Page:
News and Information

Liberia: DDR Commission Rejects October Deadline for Completing Disarmament
September 7, 2004

UN Integrated Regional Information Networks

September 7, 2004
Posted to the web September 7, 2004


A government commision overseeing the disarmament of former combatants in Liberia has rejected a UN statement that the process must end in October. It said on Monday that the campaign must go on for longer in order to mop up all the weapons still held by the warring factions in remote areas of the country.

"The National Commission on Disarmament, Demobilization, Reintegration and Rehabilitation, set up by the Transitional Government does not agree to the recent pronouncement by the UN Mission in Liberia to end the disarmament programme on October 30", Moses Jarbo, head of the commission, told IRIN.

Jarbo said neither the government, nor Liberia's three warring parties who are represented on the disarmament commission had been notified of the October 30 deadline before Jacques Klein, the head of the UN mission in Liberia (UNMIL), announced it last Wednesday.

Jarbo said he worried that the disarmament programme, which has so far demobilised more than 71,000 people claiming to be former combatants, would "run into trouble" unless it were allowed to run on for longer.

He noted that UNMIL had yet to open a planned disarmament camp for fighters of the Liberians United for Reconciliation and Democracy (LURD) rebel movement at Voinjama in Lofa county in the far northwest of the country and another for rebels of the Movement for Democracy in Liberia (MODEL) at Harper in Maryland, near the southeastern border with Cote d'Ivoire.

"We cannot disarm in those two key counties alone in two months time. The rainy season is on and many roads in the interior are inaccessible. We need enough time," Jarbo stressed, describing the October 30 deadline imposed by Klein as "unrealistic and unilateral."

Brigadier Joseph Owonibi, the deputy commander of UNMIL's 15,000-strong peacekeeping force in Liberia, announced in late August that disarmament would only finish at the end of December. But a week later, Klein brought the deadline forward by two months.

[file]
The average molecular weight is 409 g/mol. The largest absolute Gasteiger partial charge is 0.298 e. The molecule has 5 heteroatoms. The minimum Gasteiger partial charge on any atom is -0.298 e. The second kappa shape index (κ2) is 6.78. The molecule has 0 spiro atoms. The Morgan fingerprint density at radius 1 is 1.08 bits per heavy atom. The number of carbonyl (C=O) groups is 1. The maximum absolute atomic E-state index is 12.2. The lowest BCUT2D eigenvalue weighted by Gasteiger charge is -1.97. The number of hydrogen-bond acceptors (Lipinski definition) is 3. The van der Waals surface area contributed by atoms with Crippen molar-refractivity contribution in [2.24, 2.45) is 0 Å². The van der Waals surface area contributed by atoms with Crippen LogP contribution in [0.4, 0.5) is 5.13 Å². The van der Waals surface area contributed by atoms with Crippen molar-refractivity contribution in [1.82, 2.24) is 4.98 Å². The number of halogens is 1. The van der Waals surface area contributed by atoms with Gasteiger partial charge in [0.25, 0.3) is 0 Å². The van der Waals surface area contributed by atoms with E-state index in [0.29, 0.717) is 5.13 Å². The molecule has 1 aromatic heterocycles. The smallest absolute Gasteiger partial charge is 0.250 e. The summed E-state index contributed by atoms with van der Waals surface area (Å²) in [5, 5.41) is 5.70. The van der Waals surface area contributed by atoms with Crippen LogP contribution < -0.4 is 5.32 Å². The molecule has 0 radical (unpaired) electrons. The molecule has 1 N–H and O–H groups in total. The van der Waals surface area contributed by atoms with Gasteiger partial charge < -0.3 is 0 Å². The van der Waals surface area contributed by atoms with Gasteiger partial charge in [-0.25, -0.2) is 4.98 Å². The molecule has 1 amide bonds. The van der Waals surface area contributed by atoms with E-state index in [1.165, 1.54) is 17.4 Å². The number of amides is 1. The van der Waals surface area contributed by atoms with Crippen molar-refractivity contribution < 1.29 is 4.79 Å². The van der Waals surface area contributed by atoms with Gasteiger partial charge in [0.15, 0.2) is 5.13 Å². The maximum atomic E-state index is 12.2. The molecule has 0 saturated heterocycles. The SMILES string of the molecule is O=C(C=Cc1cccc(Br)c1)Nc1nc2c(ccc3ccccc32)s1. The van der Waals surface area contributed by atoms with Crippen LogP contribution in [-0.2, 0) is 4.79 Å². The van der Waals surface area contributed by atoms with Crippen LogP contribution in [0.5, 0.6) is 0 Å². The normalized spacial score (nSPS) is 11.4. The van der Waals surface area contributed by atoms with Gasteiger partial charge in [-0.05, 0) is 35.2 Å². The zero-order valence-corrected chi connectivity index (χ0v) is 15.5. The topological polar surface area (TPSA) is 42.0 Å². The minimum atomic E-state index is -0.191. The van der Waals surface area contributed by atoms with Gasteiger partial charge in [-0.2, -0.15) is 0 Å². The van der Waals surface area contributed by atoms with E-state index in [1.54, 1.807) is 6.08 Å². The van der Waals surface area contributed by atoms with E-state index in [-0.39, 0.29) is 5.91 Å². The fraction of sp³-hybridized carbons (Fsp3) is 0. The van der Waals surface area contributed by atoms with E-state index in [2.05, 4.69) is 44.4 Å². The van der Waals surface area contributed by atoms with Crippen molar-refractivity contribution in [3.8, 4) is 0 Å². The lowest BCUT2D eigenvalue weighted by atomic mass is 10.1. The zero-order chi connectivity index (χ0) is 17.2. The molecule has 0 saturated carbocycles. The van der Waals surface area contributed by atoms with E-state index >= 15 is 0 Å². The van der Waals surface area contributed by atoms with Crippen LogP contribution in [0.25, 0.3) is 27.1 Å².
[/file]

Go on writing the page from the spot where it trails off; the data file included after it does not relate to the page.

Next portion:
Clive Jachnik, the head of UNMIL's disarmament programme in Liberia, declined to comment on Jarbo's refusal to go along with the latest UN timetable. "I have no reaction to this," he told IRIN.

Speaking to journalists on 1 September, Klein said that any Liberian found carrying unauthorised weapons after October 30 would be arrested and prosecuted.

UNMIL made a false start to the disarmament programme in December last year before relaunching it in April.

The number of people who have already come forward to register for demobilisation is already double the UN original estimate of 38,000.

But critics of the programme say many of those reporting for demobilisation are simply civilians seeking to cash in on the US$300 resettlement allowance offered to each former combatant. They point to the fact that fewer than one in three of those reporting for disarmament has actually handed in a weapon.

Jarbo declined to set an alternative date for ending disarmament, saying only: "The relevant parties must agree to it."

"Coming out with a deadline on disarmament must be done through a process of consultation among all stakeholders including the commission, warring parties, the Economic Community of West African States (ECOWAS), the African Union and the UN where a consensus can be reached," he told IRIN.

UN Security Council Resolution 1509, which came into effect a month after an 18 August 2003 peace accord ended 14 years of civil war in Liberia, mandated UNMIL "to carry out voluntary disarmament and to collect and destroy weapons and ammunition as part of an organized DDRR programme."

But it would be impossible for UNMIL to prosecute any former combatants who refuse to disarm without the cooperation of the power-sharing transitional government, which is preparing Liberia for fresh elections in October 2005.

The exact date when disarmament will end is important for relief agencies that plan to start the repatriation of more than 300,000 refugees from other West African countries on October 1.

Many of these are expected to head for LURD-controlled Lofa county, where the Voinjama disarmament site is only due to open on Wednesday.


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